The Court of Appeals has ruled against South Wales Police on the lawfulness of its use of automated facial recognition (AFR).
It has overturned a High Court verdict from last September in a case brought by civil liberties campaigner Ed Bridges and civil rights group Liberty, claiming that the individual’s rights had been breached by the force’s pilot programme in Cardiff city centre.
Bridges’ appeal succeeded on three of the five grounds taken to the appeals court: that South Wales Police had interfered with his rights in accordance with the law; that it had not provided an adequate protection impact assessment; and it had not complied with public sector equality duty.
The latter point included a statement that the police force had taken reasonable steps to ensure the Locate AFR software used did not include any bias on racial or sex grounds – although the Court said there is no clear evidence that it is biased.
The ruling also pointed to deficiencies in the legal framework within which the technology was used.
SWP has said it will not seek to appeal against the judgement.
Intrusive and discriminatory
Bridges commented: “This technology is an intrusive and discriminatory mass surveillance tool. For three years now South Wales Police has been using it against hundreds of thousands of us, without our consent and often without our knowledge.
“We should all be able to use our public spaces without being subjected to oppressive surveillance.”
The verdict was also welcomed by Tony Porter, the surveillance camera commissioner, who said: “I have repeatedly called for open debate from all sides on this very important issue. If there is to be an ethical and evolutionary process for the legitimate use of automated facial recognition technology by the state then it is essential that the public have trust in the technology, its legal and regulatory controls and the honesty of endeavour by the police themselves.
“The Court of Appeal case, its submissions and findings, are a key element of that evolutionary process. The spirit in which all parties contributed to these important appeal proceedings is to their credit and the court rightly acknowledged this.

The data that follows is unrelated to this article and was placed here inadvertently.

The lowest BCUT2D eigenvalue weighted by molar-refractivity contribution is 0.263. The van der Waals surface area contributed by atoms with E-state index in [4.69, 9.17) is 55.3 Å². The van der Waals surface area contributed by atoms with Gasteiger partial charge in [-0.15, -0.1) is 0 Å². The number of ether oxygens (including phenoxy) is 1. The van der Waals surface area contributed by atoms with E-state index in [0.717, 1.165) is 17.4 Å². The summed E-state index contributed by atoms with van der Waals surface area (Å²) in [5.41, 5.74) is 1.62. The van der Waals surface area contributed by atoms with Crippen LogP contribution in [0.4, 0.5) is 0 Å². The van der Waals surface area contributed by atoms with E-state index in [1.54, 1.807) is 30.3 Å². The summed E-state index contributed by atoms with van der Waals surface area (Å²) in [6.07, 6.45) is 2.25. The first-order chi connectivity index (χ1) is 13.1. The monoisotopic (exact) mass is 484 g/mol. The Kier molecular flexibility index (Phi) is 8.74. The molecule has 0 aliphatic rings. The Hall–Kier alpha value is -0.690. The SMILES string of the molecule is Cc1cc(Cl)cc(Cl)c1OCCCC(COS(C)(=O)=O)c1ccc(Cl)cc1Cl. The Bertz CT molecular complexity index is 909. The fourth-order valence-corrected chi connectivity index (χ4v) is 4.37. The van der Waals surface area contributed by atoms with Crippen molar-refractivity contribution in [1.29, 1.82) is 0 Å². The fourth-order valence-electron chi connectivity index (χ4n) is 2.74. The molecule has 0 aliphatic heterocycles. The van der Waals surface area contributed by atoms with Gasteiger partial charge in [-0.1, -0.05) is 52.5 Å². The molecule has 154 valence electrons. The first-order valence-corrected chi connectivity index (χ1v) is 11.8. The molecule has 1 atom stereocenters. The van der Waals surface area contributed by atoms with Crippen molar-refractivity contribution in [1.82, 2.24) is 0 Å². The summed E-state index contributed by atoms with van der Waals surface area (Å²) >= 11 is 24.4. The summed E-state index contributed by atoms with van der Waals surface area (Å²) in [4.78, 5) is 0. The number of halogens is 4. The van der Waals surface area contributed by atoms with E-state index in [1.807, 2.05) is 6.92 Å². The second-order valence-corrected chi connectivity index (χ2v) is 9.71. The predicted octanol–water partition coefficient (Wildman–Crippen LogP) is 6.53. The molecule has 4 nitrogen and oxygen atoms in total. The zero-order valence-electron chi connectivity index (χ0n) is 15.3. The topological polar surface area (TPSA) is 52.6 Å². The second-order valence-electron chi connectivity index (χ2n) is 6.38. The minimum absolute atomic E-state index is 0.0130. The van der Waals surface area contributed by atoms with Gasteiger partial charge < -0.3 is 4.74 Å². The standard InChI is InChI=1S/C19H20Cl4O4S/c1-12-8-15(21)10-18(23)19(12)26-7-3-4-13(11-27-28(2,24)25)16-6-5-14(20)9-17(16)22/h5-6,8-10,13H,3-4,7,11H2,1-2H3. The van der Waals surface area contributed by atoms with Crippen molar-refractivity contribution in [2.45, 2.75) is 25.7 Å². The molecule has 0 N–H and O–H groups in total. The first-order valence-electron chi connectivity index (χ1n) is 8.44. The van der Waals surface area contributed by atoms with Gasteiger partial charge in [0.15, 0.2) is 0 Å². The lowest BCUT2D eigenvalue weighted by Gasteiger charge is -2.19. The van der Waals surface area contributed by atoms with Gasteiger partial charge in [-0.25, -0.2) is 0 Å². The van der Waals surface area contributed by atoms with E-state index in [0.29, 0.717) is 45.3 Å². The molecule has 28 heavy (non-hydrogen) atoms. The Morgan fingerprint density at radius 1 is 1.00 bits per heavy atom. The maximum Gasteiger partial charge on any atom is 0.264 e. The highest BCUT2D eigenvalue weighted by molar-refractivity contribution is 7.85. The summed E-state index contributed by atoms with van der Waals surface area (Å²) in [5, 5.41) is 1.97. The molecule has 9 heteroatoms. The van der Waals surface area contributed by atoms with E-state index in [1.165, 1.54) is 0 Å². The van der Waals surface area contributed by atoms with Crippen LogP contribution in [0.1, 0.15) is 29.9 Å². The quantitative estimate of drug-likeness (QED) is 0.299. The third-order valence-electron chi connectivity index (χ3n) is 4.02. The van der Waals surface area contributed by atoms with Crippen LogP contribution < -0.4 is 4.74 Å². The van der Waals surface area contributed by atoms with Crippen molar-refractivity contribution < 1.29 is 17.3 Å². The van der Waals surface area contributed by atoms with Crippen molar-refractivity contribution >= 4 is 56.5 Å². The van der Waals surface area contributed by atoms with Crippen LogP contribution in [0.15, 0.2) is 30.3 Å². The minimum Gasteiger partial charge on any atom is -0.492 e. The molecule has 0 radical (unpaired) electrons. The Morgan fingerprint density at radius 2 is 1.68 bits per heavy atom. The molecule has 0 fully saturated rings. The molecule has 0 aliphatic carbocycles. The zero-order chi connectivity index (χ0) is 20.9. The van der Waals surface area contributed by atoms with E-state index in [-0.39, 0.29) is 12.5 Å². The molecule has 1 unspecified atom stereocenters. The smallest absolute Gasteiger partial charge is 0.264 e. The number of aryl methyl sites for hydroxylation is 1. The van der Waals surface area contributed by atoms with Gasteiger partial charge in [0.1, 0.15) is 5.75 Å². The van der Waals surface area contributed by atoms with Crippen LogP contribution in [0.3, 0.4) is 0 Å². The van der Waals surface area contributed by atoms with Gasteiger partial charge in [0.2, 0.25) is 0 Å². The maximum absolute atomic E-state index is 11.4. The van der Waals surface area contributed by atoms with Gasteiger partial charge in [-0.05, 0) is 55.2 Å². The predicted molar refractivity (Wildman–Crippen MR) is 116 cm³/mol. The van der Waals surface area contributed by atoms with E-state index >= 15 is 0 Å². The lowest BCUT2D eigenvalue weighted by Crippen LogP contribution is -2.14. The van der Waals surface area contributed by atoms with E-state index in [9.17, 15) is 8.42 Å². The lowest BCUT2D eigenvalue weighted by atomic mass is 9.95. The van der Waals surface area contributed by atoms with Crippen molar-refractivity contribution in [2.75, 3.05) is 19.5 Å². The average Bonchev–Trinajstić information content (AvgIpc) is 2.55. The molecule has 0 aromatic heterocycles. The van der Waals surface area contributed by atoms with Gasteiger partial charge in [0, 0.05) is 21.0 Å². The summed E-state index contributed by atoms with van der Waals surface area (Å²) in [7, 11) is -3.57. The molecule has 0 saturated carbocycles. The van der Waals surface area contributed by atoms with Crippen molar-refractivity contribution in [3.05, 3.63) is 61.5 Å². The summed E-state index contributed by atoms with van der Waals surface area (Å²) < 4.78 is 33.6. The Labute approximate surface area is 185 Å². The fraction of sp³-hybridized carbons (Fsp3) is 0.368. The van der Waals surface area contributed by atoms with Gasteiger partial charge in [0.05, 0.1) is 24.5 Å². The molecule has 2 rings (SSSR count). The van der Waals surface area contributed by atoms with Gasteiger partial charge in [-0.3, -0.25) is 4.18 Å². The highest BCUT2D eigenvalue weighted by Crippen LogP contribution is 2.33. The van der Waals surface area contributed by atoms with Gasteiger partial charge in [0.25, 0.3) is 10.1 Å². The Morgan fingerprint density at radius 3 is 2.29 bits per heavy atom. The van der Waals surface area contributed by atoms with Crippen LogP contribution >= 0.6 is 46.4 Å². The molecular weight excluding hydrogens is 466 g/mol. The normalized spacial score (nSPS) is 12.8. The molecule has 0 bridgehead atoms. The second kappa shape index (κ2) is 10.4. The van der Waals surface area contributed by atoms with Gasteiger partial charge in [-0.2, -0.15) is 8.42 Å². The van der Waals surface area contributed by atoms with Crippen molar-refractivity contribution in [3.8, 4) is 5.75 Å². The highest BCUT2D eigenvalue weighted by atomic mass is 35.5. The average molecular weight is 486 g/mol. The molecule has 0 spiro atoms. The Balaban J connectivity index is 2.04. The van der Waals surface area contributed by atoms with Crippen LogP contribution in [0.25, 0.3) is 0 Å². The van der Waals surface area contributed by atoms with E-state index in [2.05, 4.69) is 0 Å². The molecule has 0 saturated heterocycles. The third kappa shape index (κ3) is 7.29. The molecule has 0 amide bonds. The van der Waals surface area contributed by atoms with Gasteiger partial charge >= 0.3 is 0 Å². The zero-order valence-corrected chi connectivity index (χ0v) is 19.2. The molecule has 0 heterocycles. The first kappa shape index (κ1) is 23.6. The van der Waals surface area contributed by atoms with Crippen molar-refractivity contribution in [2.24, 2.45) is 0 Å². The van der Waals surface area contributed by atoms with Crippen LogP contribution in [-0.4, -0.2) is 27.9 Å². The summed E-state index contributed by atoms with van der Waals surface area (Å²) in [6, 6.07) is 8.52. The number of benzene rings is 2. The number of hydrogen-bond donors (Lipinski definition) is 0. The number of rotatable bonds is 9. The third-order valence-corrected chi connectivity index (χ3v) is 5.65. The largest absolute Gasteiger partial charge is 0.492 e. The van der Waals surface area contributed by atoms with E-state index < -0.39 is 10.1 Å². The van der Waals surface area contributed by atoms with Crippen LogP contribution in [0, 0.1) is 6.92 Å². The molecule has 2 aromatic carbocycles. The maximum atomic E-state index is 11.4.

“I was particularly encouraged by the approach to these proceedings by South Wales Police who have worked so hard to be transparent and ethical in their approach to use AFR technology in this pilot phase. Doubtless the learning from this appeal process will be valuable to them as well as other parties.”
Demand to cease
Liberty said this has been the world’s first legal challenge against the use of AFR, and demanded the end of its use.
The judgement places a large question mark over existing plans. In July of last year the Home Office backed a series of trials by police forces and early this year the Metropolitan Police Service said it was going to use live facial recognition in parts of London to combat serious crime.
Porter said the technology should not be used if the police cannot show it is fair and non-discriminatory, and that he is looking at amending the relevant guidance. He also criticised the shortcomings in the legal framework.
“My considered view is that Home Office and the secretary of state have been asleep on watch and should reflect upon the comments of the court and now act in the public interest,” he said. “I urge ministers and officials to listen to the independent regulatory voices which they have appointed to consider and advise on these matters not ignore them.”
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